Album Review: Beach House – ‘Thank Your Lucky Stars’

beachhouseOver the course of the past decade, Beach House have occupied their own corner of the modern musical landscape by churning out steady, meditative dream pop with dependently outstanding results.

Starting from their self-titled debut album, Victoria Legrand and Alex Scally have remained both remarkably consistent and confident in their artistic vision and musical presentation.

Legrand’s ethereal vocals, paired with Scally’s nimble guitar lines, provide the foundations for the band’s sound, but the adagio blooming experience of their albums have quietly turned the duo into one of the premier acts of the new millennium.

Thank Your Lucky Stars’ comes just two months after ‘Depression Cherry‘, and with the hue of that album still sharpening into focus, the band’s sixth album arrives on completely different terms than any of their previous releases.

During the album’s announcement, the band noted that these songs were written after ‘Depression Cherry’s, but recorded during the same sessions. The sublime craftsmanship and palatial production of the previous three records is cast aside as they retire back into the creaky dim lit bedrooms that defined their earlier work.

Majorette’ gracefully opens with a subdued arabesque spiral comprised of swirling guitars and breathtaking sighs. “Watch it spin right back”, Legrand astutely sings as Scally’s guitar slowly builds momentum. It’s subtle in both production and songwriting, but is an especially pleasant reminder of the effortless and engaging beauty of the latter. The casual feel of the album highlights the duo’s remarkable ability to gel with and play off one another. ‘All Your Yeahs’ begins with nimble guitars, but eventually evolves into an understated synth twinkle that eases and comforts.

Wistful heartbreak has always been a common motif for Beach House, but the languorous ‘She’s So Lovely’ sees the duo return to the simple candle-lit noir that characterized ‘Devotion‘. Scally’s muted guitar prickles unravel and add an alluring tension to Legrand’s barbed femme fatale exhales. Its elegiac sentiment and ghostly production hark back to the wraith love that defined songs such as ‘Gila’, but it’s clear since then they’ve only become more refined as musicians and songsmiths. These songs may be dressed down and looser than their most recent efforts, but the immaculate songwriting remains consistently enthralling.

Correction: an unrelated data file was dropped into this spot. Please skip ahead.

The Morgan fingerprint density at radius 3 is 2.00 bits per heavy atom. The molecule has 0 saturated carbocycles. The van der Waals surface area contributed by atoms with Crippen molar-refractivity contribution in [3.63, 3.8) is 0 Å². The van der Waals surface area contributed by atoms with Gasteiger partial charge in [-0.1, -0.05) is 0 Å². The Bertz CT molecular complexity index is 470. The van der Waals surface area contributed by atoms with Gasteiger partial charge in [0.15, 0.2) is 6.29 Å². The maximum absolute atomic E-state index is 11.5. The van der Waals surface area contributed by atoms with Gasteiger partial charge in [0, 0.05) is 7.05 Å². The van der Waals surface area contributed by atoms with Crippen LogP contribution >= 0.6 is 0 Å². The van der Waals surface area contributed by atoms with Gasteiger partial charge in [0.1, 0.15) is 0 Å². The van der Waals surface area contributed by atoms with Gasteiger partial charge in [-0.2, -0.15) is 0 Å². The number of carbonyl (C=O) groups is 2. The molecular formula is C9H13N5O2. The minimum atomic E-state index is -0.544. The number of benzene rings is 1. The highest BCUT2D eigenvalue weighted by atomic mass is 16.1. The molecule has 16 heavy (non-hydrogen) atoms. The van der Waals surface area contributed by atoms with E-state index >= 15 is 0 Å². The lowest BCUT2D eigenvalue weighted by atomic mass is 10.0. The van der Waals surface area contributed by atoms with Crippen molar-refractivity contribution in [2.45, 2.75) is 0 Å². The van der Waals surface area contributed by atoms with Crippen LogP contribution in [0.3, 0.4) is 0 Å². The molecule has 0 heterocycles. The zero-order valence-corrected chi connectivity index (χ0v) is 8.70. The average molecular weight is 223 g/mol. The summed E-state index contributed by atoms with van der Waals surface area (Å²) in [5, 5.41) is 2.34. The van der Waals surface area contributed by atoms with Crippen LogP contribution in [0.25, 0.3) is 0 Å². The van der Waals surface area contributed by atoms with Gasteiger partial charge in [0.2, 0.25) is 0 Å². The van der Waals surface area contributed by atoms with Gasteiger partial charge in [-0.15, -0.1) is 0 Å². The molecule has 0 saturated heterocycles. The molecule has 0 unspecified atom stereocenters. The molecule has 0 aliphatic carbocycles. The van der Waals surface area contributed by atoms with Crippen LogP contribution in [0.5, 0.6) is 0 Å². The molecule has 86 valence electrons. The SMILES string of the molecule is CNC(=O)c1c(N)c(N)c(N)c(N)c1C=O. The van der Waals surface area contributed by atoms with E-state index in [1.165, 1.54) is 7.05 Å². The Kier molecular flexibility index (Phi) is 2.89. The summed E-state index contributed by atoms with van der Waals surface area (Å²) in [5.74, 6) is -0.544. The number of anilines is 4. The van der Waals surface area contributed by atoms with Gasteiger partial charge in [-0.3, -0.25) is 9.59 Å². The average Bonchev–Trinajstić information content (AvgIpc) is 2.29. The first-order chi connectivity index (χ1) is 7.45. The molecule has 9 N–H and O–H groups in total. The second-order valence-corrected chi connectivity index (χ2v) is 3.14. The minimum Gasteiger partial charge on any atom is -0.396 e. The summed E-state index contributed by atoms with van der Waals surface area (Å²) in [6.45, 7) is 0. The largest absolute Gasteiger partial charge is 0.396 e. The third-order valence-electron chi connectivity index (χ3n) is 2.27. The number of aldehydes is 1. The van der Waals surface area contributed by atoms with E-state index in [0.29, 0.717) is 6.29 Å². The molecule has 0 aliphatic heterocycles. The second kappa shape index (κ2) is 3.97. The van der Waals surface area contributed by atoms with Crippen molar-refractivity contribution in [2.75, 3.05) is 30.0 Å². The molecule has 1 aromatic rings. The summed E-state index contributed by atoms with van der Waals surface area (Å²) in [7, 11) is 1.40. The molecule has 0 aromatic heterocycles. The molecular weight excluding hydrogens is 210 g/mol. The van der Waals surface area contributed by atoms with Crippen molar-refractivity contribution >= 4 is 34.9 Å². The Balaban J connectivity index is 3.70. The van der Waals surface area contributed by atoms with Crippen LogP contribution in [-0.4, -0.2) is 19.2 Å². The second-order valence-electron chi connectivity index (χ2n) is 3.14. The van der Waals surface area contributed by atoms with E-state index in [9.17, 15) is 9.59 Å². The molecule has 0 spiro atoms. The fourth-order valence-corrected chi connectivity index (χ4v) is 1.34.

Beach House have always been outstanding balladeers with their musical patience and wistful sentiment, but the lyrics on ‘Thank Your Lucky Stars’ are more character driven than anything they’ve done before. ‘Common Girl’ is a haunting basement waltz that depicts a nominal existence with descriptive snapshots of a ‘girl with a lazy eye’ and her dreary surroundings. The propelling lull of ‘The Traveler’ follows as Legrand tries to break free from her faded romantic guilt. “Would I be acting up, if I said it’s not enough”, she ponders as guitars contort behind her goose-bump inducing vocal swells. Elsewhere, the biggest grower ‘Rough Song’ has Legrand chronicling a tragic familial cocktail maelstrom, where the Bloody Marys run thicker than the blood related bonds.

Although this album is clear a return to musical simplicity, it is also has its fair share of experimentation. The metronomic ‘One Thing’ bobs with a heavy empyreal shoegaze whir, as Legrand drops both a wispy f-bomb and a kindling hallelujah. It gives a glimpse into some of the new sonic avenues that the band might explore next. The quintessential ‘Elegy To The Void’ is a cosmic journey into the abyss, Scally’s usually pristine playing transformed into an increasingly jagged squeal of feedback and fuzz.

And on the album’s foggy prom-dance closer ‘Somewhere Tonight’, Legrand gives us arguably her finest vocal performance to-date. She exquisitely inflects her romantic longingness over a chamber doo-wop swirl with a commanding grace and delicacy that few can summon.

Beach House’s melodic sustained drone has remained relatively consistent over the course of their existence, but their songwriting and emotional resonance continues to mesmerize. Legrand and Scally are maestros at capturing the beauty in the scintillating moments in our lives with their idyllic tones and savvy musicianship, yet underneath lies that undeviating drum tick reminding us that life treads forward.

With this release, fresh off the heels of ‘…Cherry’, it is important to remember to take the time to appreciate the flowering beauty of the band. Their evocative anthocyanin imagery can get lost in the pandemonium of modern society, but like an autumnal equinox falling into a winter solstice, there’s a comfort and beauty in maintaining an awareness of the moment – as fleeting as that time may be.

During their career Beach House have captured these evanescent instances with remarkable clarity, and the duo’s sixth record continues their string dazzling brilliance.

(Trey Tyler)

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